In Canada, a pipeline environmental engineer protests her former company's tar sands plan

Living on Earth
"Water is Life"

On March 10, 2018, thousands marched in Burnaby, Bristish Columbia, just outside Vancouver, to protest Kinder Morgan’s Trans Mountain Expansion project. 

Zack Embree/Flickr CC BY-NC-SA 2.0

Activists in British Columbia are trying to stop Kinder Morgan’s Trans Mountain pipeline expansion project, which would nearly triple the flow of oil sands crude from Alberta to the port at Vancouver. The protestors say the project endangers the climate.

Members of First Nations communities are contesting the pipeline in court, because half of it crosses their unceded territory. They say a spill could be disastrous for the local environment they depend on for food and medicine.

Some 200 protestors have been arrested at the gate of Kinder Morgan’s Burnaby Terminal near Vancouver. The arrests were mostly peaceful.

Faced with this intense public pressure, Kinder Morgan recently threatened to scrap the $5.8 billion project unless they receive assurance by the end of May that all legal challenges will be resolved. Canadian Prime Minister Justin Trudeau says the project is in Canada’s national interest and is promising federal cash and more.

“We are actively pursuing legislative options that will assert, plus reinforce, the government of Canada’s jurisdiction in this matter, which we know we clearly have. We are going to get the pipeline built,” Trudeau said recently.

Among the protestors arrested and charged was Romilly Cavanaugh, a former environmental engineer who once worked for Trans Mountain, which is now part of Kinder Morgan. Her focus during her time with the company was to respond to and clean up spills and to work on obtaining permits for new construction.

Cavanaugh says she had reservations about working at Trans Mountain from the beginning, but also felt that if she worked within the environmental department she could “at least do the best job possible in terms of environmental protection. But, ultimately," she says, "the industry is a dirty industry. We need to phase it out.”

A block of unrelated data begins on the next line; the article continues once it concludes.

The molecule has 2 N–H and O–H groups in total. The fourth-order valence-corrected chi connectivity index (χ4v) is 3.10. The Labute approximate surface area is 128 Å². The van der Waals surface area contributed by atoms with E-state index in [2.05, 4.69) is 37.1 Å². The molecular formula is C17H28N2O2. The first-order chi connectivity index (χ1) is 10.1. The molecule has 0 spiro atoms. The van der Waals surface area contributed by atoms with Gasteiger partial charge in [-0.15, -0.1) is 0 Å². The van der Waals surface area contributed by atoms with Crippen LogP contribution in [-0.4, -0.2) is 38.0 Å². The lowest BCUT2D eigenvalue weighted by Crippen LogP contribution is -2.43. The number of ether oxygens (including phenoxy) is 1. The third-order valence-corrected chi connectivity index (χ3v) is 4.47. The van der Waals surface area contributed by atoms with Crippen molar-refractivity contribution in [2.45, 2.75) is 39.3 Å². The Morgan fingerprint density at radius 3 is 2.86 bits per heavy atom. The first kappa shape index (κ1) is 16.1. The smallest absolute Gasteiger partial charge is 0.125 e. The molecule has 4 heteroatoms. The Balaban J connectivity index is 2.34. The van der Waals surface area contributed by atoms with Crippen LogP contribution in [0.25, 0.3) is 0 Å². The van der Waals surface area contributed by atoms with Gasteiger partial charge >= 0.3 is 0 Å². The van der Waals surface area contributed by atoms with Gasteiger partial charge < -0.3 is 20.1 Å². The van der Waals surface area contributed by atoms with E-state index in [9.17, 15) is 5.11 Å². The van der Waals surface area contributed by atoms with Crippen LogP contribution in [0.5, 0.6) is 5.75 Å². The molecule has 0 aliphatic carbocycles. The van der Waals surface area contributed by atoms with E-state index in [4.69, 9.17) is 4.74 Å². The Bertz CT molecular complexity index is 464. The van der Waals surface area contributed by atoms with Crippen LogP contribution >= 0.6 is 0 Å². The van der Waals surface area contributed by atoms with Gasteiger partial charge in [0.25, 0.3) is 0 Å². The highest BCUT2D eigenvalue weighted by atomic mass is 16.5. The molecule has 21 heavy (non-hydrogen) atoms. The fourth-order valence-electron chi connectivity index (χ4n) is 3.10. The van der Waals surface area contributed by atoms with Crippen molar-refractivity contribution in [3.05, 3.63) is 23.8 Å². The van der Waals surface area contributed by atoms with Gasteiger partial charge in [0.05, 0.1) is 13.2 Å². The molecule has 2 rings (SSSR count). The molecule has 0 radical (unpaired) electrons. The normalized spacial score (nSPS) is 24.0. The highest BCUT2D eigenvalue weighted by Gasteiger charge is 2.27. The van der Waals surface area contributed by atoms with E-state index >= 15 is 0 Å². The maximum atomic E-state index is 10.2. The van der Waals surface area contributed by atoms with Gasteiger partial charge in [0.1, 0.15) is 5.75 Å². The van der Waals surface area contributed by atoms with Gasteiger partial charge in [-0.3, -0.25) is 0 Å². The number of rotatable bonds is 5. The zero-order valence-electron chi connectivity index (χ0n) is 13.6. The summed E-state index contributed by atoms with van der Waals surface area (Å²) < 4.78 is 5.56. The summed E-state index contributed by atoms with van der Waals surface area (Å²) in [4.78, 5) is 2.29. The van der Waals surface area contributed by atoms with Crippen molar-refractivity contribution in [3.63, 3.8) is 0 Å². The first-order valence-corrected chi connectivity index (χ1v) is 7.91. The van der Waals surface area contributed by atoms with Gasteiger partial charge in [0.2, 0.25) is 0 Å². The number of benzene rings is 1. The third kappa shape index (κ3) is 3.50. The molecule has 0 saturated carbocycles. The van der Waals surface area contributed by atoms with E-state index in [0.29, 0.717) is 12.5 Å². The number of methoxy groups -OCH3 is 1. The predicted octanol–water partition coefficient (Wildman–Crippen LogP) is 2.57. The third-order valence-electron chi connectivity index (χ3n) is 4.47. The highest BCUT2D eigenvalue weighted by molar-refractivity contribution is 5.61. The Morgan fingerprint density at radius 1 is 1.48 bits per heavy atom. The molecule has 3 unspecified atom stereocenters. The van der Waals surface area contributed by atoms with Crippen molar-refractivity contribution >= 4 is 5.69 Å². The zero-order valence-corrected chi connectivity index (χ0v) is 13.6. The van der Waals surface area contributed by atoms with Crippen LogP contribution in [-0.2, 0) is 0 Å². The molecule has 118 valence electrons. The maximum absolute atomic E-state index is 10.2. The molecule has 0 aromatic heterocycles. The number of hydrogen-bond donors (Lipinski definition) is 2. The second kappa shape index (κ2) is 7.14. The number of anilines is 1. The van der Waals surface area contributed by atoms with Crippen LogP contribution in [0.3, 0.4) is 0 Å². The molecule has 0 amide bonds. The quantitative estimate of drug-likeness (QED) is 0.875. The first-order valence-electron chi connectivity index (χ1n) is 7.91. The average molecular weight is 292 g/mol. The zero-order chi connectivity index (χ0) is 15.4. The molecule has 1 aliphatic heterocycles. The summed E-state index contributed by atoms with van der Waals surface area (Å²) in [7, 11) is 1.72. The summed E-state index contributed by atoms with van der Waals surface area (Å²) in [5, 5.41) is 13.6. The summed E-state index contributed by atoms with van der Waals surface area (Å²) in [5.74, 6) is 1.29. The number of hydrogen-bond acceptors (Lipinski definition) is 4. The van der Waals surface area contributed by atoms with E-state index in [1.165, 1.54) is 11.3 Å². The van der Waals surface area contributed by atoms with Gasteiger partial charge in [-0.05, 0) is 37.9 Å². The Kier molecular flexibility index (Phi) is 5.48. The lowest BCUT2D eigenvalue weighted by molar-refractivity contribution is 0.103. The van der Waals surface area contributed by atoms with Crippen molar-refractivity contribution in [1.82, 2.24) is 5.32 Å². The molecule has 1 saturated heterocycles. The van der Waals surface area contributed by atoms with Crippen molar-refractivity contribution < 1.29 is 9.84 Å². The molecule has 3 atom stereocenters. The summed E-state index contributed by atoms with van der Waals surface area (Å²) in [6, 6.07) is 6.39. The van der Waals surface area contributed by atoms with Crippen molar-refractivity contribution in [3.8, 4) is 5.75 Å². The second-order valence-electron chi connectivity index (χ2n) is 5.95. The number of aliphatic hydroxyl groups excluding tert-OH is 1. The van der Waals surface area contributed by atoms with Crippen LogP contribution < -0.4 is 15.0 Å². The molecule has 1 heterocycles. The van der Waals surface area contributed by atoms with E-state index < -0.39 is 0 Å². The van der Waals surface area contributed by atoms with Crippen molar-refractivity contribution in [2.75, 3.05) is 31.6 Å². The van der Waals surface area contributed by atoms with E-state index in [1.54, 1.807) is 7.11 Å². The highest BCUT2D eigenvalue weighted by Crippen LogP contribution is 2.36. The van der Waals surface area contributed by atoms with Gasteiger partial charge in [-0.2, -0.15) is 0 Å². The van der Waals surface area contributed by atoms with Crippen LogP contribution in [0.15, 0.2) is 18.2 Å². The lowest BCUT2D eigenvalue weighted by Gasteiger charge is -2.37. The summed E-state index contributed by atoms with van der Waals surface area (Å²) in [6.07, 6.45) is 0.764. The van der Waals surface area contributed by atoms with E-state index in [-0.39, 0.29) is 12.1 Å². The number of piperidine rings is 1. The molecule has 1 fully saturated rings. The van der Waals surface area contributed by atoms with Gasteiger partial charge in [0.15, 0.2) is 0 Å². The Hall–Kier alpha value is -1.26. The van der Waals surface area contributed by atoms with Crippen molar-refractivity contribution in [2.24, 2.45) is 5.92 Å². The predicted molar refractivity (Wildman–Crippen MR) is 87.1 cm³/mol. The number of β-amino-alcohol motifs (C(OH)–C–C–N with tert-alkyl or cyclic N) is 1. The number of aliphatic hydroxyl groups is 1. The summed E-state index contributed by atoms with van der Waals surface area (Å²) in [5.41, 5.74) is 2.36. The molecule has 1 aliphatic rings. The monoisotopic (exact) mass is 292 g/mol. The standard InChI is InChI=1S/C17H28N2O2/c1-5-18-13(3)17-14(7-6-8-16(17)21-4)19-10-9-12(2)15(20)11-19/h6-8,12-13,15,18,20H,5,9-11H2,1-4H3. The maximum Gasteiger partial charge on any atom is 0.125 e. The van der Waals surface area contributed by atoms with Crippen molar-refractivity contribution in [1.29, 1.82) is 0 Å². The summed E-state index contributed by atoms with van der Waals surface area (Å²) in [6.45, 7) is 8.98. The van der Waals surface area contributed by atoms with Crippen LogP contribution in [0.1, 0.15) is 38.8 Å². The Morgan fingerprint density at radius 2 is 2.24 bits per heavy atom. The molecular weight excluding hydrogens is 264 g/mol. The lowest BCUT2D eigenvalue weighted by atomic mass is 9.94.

During the 1990s, Romilly says the company expanded production, but on a much smaller scale than what they now have planned. The current expansion would increase oil “throughput” from 300,000 barrels per day to 890,000.

Cavanaugh strongly disagrees with this. “We’re in a climate crisis. Now is absolutely the wrong time to be investing in any more fossil fuel infrastructure,” she insists. “We should be moving away from this industry as quickly as possible at this point. To be increasing the throughput on that pipeline by almost three times is just absolutely the wrong decision.”

Tanker spills pose an additional risk, Cavanaugh says. “The tanker traffic passes through the city center of a metropolis with 2 million people and then goes out into the Salish Sea, where we have the endangered Orca whales. ... There’s just inadequate equipment available to deal with that.”

Kinder Morgan says the company has robust technology for preventing and cleaning up spills, but this is simply not correct, Cavanaugh maintains.

“In the 1990s, when I was working at the pipeline, if there was a major spill into a marine environment, a successful outcome was for them to be able to contain about ten percent of the [spilled] oil. Very little has changed since then. … The equipment is grossly inadequate.”

Cavanaugh says she chose to protest and get arrested because the Canadian government “is making the wrong choices for the planet and for the people.”

“When I was younger, I really trusted them — naively,” she says. “In fact, when I worked at the pipeline company, I'd started to hear about climate change. It wasn't very well known at that time, certainly amongst people in the public. I really felt the government would take care of it, because it's in the best interest of the people and in the best interests of the planet, and isn't that their job?”

But, despite 30 years of scientific data from the vast majority of climate scientists around the world, Cavanaugh says the Canadian government did almost nothing, primarily because industry “did a really good job of muddying the waters and delaying action."

“They used the same tactics that the tobacco industry used to try to delay action related to cancer being caused by smoking," Cavanaugh says. "As I saw that and each year was passing and more and more poor decisions were being made by the government, like the approval of this project, I thought, ‘This is ridiculous!' If we want change, we have to stand up. In a peaceful way, and with knowledge and with commitment…. [I]t’s naive to sit around waiting for the government to do the right thing. If we want the right thing to happen, we need to make it happen." 

This article is based on an interview that aired on PRI’s Living on Earth with Steve Curwood.